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Picture: FREDDY MAVUNDA
Picture: FREDDY MAVUNDA

Over the past decade, it has become routine that experts will warn about the inherent risk of investing in stocks. And each time they are seemingly proved wrong.  

The year that has passed has proved to be no different, as did the one before, where in the face of an almost complete closure of the global economy, investors should have feared the worst.

Yet, the JSE all share index ended 2020 with a 4.1% gain, something that would have seemed fanciful as it crashed 37% from its high on January 1 to its low on March 19. The tech-laden stock markets in the US were even more impressive, with the Nasdaq index up a huge 44%.

Many active fund managers would have told clients to take some profit and some risk off the table. The outlook for Covid-19 and potential for more lockdowns was still cloudy. Vaccines were starting to be rolled out in rich countries, but their unequal distribution raised concerns about the sustainability of the global economic recovery and whether supply-chain constraints would persist. 

Those constraints, together with big pent-up demand due to the enforced closure of developed economies in 2020, were starting to translate into higher rates of inflation. While this was at the time seen as “transitory”, with policymakers, including our own Reserve Bank, worried more about safeguarding the recovery rather than fighting inflation, the risk of an unexpectedly fast policy tightening cycle that could choke economies was still on the mind of investors.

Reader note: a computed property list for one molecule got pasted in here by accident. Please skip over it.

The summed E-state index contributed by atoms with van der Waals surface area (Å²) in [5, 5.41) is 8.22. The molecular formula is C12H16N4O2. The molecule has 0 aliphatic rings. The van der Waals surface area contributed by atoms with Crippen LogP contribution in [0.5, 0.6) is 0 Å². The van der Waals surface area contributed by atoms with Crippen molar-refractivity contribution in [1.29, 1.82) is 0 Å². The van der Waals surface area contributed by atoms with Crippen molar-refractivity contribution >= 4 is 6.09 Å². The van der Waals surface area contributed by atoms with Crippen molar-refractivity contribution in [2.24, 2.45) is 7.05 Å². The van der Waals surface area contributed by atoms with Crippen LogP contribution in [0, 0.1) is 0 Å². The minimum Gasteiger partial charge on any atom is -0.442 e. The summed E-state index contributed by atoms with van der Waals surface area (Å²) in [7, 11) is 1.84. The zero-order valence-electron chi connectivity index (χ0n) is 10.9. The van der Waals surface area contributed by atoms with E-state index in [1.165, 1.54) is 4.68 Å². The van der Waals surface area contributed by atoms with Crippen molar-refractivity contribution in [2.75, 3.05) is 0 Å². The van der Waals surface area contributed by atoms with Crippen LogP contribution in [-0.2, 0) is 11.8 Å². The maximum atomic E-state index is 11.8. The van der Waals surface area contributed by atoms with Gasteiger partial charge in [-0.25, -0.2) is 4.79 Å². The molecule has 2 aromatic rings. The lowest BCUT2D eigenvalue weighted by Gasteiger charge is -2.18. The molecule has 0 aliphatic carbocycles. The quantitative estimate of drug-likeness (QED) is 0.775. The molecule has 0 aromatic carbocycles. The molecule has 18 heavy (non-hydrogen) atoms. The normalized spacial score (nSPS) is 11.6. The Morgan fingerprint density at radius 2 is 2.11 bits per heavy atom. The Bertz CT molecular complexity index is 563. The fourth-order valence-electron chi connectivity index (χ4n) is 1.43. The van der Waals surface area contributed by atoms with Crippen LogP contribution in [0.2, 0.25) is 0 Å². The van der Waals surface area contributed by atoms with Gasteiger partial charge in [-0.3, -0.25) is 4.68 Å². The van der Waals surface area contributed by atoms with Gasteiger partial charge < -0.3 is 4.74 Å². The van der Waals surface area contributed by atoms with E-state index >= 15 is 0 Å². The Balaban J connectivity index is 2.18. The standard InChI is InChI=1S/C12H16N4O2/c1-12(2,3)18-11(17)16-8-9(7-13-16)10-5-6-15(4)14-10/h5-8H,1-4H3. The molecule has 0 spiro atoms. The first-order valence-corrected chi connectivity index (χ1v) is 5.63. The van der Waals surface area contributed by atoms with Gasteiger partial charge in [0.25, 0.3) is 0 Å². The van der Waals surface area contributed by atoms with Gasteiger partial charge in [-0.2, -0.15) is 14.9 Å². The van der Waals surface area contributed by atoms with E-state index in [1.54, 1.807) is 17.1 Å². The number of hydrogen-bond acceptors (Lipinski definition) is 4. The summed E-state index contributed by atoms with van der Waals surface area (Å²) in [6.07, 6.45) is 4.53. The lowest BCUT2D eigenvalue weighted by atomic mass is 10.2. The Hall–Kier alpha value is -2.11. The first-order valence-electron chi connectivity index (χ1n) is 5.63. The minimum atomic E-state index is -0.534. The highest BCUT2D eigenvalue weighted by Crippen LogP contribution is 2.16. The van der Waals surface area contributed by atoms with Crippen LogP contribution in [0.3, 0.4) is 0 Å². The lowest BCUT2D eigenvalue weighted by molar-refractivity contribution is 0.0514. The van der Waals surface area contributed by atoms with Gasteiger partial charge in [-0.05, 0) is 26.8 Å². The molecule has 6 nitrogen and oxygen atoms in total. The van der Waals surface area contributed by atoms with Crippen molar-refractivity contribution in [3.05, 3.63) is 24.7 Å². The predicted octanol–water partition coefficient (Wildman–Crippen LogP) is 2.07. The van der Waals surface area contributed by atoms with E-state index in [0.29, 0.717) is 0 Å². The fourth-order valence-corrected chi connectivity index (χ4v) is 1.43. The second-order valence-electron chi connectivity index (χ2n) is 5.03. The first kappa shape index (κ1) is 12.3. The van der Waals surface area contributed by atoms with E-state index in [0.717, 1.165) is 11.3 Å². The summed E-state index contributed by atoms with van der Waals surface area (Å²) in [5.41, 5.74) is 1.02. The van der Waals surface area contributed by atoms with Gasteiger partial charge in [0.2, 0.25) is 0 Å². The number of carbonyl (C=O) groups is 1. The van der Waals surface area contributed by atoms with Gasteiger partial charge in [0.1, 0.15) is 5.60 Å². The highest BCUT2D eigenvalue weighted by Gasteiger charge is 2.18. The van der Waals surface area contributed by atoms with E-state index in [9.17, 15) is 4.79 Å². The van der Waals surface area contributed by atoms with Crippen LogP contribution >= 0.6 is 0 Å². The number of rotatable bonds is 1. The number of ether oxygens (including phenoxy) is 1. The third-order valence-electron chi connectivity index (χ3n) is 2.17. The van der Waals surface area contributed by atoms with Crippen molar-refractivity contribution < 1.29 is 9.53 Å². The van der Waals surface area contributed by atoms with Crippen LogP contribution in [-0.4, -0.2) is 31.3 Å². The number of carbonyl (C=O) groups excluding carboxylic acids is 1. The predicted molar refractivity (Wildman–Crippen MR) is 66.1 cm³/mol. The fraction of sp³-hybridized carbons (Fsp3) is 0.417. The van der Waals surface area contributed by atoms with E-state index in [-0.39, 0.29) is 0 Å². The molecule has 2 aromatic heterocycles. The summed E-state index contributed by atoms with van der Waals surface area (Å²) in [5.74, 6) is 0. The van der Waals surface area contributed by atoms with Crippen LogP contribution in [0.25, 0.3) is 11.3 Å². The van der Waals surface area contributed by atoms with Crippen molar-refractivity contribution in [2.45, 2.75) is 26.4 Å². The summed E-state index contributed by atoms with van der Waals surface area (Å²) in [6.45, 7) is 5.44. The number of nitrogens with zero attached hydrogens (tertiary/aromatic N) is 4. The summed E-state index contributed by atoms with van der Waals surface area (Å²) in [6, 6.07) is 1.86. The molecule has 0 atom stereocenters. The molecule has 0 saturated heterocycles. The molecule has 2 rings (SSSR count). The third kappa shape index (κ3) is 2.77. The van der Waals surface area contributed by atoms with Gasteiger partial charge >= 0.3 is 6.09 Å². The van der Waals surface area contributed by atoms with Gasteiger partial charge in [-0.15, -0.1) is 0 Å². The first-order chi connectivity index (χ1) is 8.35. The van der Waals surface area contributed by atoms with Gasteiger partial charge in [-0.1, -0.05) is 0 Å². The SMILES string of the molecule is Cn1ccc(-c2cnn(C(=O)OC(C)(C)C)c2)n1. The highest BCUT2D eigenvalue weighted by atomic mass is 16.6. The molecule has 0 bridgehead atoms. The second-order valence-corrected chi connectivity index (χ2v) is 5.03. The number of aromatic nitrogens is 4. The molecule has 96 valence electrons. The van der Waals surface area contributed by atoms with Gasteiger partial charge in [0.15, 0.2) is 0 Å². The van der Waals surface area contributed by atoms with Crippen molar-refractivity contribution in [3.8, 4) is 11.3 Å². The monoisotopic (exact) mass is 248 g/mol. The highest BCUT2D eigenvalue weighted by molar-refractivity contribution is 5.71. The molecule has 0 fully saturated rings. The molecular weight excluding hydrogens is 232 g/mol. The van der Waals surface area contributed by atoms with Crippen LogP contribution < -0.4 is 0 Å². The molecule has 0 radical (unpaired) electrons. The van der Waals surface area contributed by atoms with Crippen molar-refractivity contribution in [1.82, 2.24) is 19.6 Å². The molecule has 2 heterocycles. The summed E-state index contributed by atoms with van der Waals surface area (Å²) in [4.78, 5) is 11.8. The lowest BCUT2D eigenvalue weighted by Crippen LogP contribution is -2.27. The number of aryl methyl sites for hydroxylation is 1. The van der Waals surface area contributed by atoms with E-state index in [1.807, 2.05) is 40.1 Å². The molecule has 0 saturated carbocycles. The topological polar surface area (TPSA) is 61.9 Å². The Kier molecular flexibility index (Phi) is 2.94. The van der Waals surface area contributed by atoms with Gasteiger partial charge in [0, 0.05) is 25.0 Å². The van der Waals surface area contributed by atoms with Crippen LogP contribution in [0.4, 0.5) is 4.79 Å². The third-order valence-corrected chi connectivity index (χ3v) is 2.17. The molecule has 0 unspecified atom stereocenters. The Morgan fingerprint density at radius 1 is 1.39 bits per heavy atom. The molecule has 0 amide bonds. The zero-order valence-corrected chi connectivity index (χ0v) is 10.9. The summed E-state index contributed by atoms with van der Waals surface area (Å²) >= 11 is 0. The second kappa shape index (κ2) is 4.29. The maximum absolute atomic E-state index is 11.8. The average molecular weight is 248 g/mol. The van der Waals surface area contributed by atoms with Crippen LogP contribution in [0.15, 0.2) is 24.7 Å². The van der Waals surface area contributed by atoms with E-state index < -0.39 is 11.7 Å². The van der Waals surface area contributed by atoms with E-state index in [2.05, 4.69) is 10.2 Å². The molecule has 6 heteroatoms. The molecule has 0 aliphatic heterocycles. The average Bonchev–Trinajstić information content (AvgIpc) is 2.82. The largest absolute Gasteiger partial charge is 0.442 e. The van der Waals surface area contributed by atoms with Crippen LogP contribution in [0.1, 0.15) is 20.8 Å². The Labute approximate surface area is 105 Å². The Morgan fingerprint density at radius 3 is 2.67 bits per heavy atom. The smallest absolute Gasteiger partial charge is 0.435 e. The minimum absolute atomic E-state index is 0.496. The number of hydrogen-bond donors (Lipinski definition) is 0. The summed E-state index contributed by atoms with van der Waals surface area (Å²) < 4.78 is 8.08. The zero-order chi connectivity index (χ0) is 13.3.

The so-called “everything rally” had been driven by huge monetary stimulus from central banks since the global crunch hit around 2007, and was then reinforced by aggressive fiscal interventions as Covid-19 struck. Some are arguing that this is over as central banks prepare to tighten policy. Inflation now running and staying at levels twice official targets might be a game changer. Still, an investor might ask where they have heard that before. Each time they have been challenged by falling assets, central banks have blinked and opened the monetary taps. Will it be different this time?

There are also SA-specific reasons to be concerned about the outlook for stocks. While 2021 GDP growth might exceed 5%, this will only be in the context of a slump in 2020 that was the worst in a century. The government isn’t optimistic on the outlook, predicting a sharp slowdown to an average of less than 2% over the next three years. On the face of it, it’s not an environment that’s conducive to pricing aggressive growth in profits. 

Even with the body blows ranging from the looting and mayhem in July to the local discovery of the Omicron variant, the JSE ended with a gain of 24% in 2021. Those investors who had the foresight to diversify and maximise their allocation of offshore assets would have done even better. The S&P 500 index gained 27%, equivalent to a 38% gain when converted into rand. Over five years, local investors invested in the MSCI world index will have more than doubled their money including reinvested income. On the JSE they would have made 46%.

Markets have had a volatile start to 2022 and it’s difficult to argue against caution. The difficulty is deciding where to park your money.

Switching to cash would seem to guarantee capital losses even as the Bank moves to gradually tighten policy. Assuming that its model is correct and the repo rate rises 25 basis point each quarter in 2022, that will take it to 4.75%, barely above the 4.3% average inflation rate it expects for 2022.

In SA, investors do at least have some of the juiciest bond yields around, which may rise even further, depending on interest rates and fiscal policy, creating even cheaper entry points ahead. A “safe” asset offering an annual coupon of 8% is not something to be sniffed at.

Perhaps this will be the year that active managers will earn their keep and pick the winners in a rollercoaster of a year. The “everything rally” might well end, but that doesn’t mean there’s no opportunity in stock markets.

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